Macaroons

While I’m swanning off for a couple of days in Sussex here’s my friend Lottie with her amazing macaroons – these will keep you busy over the bank holiday weekend.

“Hello, my name is Lottie and I am a macaroon fanatic. I walk past Laudrée twice a day, I seek out beautiful displays of them in patisserie shop windows when I travel and finally I have learnt to make them myself.

It’s not as daunting as you think it is although I was frightened enough by the prospect to sign myself up for a 2 hour master class (the time out offer cinched the deal).  My basic recipe below is adapted from what I learnt in the class and I think is pretty fail safe so long as you do as you’re told!

Don’t expect each one to look perfect, trust me they will still taste amazing and really, who’s judging? Macaroons are a luxury, make when you have time to spare and enjoy leisurely (preferably accompanied by a nice cup of tea).

To make 20 small sandwiched citrus macaroons (40 shells)

For the shells:
80g ground almonds
100g icing sugar
2 large egg whites (weight approx 40g each egg)
Pinch of salt
A few drops of food colouring of your choice

For the filling:
125g unsalted butter (softened)
250g icing sugar
A few drops of orange flavouring (to taste)
Lemon curd


Method

1.       Preheat the oven to approx 150 degrees centigrade
2.       Put all the dry ingredients (icing sugar, nuts and salt but NOT the caster sugar) into a food processor/blender and grind until a fine powder
3.       Sift dry ingredients into a bowl
4.       Starting on a slow speed whisk the egg whites into soft peaks. Gentle add the caster sugar and continue to whisk until you have very stiff peaks and the mixture still looks glossy (you can turn up to a higher speed setting nearer the end)
5.       With a metal spoon or spatula fold about one quarter of the sifted ingredients into the egg whites until combined. Add the remaining dry ingredients. Continue to fold  the ingredients until you have a soft thick shiny lava (the mixture should run off the spoon rather than plopping off! – look for this change in texture then stop!)
6.       Pipe small rounds onto a silicone baking mat or siliconised baking paper (try and get them similar sizes)
7.       Pick up the tray about 6 inches above your table/work surface and drop it flat two or three times. This brings the big air bubbles to the surface.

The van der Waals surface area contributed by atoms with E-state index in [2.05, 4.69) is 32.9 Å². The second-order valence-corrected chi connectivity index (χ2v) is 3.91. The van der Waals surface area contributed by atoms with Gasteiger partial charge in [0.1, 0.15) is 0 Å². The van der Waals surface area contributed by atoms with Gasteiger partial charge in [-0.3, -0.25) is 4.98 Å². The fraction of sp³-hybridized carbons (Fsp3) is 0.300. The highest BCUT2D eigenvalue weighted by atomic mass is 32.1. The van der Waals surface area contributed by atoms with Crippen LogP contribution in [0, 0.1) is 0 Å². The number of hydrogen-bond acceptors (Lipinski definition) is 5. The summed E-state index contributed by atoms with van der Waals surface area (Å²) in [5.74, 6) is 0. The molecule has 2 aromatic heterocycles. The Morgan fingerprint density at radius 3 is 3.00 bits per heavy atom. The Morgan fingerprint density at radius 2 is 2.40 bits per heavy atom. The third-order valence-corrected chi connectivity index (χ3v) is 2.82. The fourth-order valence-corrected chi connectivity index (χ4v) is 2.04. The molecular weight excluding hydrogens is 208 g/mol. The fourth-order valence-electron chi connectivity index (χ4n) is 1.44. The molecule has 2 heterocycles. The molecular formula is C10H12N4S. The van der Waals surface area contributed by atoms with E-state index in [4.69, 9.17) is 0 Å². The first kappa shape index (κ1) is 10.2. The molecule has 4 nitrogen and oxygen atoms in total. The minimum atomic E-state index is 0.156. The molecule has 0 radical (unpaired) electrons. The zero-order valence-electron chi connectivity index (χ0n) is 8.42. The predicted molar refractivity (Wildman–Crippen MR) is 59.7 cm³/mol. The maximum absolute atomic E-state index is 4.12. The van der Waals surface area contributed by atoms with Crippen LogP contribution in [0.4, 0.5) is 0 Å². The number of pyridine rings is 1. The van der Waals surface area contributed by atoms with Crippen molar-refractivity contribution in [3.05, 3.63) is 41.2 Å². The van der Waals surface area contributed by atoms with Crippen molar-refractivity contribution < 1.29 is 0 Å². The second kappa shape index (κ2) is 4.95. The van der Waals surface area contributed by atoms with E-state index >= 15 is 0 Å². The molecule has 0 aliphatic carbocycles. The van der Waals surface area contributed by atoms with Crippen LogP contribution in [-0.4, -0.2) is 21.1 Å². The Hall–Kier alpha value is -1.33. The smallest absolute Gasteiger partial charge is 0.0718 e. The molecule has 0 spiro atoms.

8.       Leave the macaroons to sit for 30-45 minutes to form a ‘skin’ on top then place in the oven and bake for 12-15 minutes
9.       Remove from the oven and slide the baking paper/silicone mat off the baking tray and onto a rack to cool. One cool carefully remove.
10.   Make a buttercream filing by beating together the butter, icing sugar and orange flavouring and pipe around the edge of every other shell. Put a little bit of lemon curd in the centre and sandwich the two shells together.
11.   Leave for a couple of hours so the filing can set.
12.   EAT! They do actually improve with age (as they mature) so will taste different 24 hours after baking, another 24 hours after that etc. (insert sciencey text about the filing gradually softening the shell blah blah – osmosis? Who knows…) although I would recommend you eat within a few days. They can be frozen too – just bring up to room temperature before you take that first delicious bite…!)

TOP TIPS
–          Used aged egg whites (i.e. crack and separate your eggs at least 24 hours before you start baking. Alternatively use egg whites from a carton (sold in the milk aisle of some supermarkets). Bring up to room temperate for both before you start baking.
–          I use a silicone baking mat on a heavy baking tray and this seems to get good results as it evens out the temperature and protects against cracking as there is a slight vacuum created between the layers.
–          Go mad with the food dye (just because you can)”

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Christina Hunter

I'm a personal trainer who loves to cook and eat so I started a blog to share my food, recipes and experiences.

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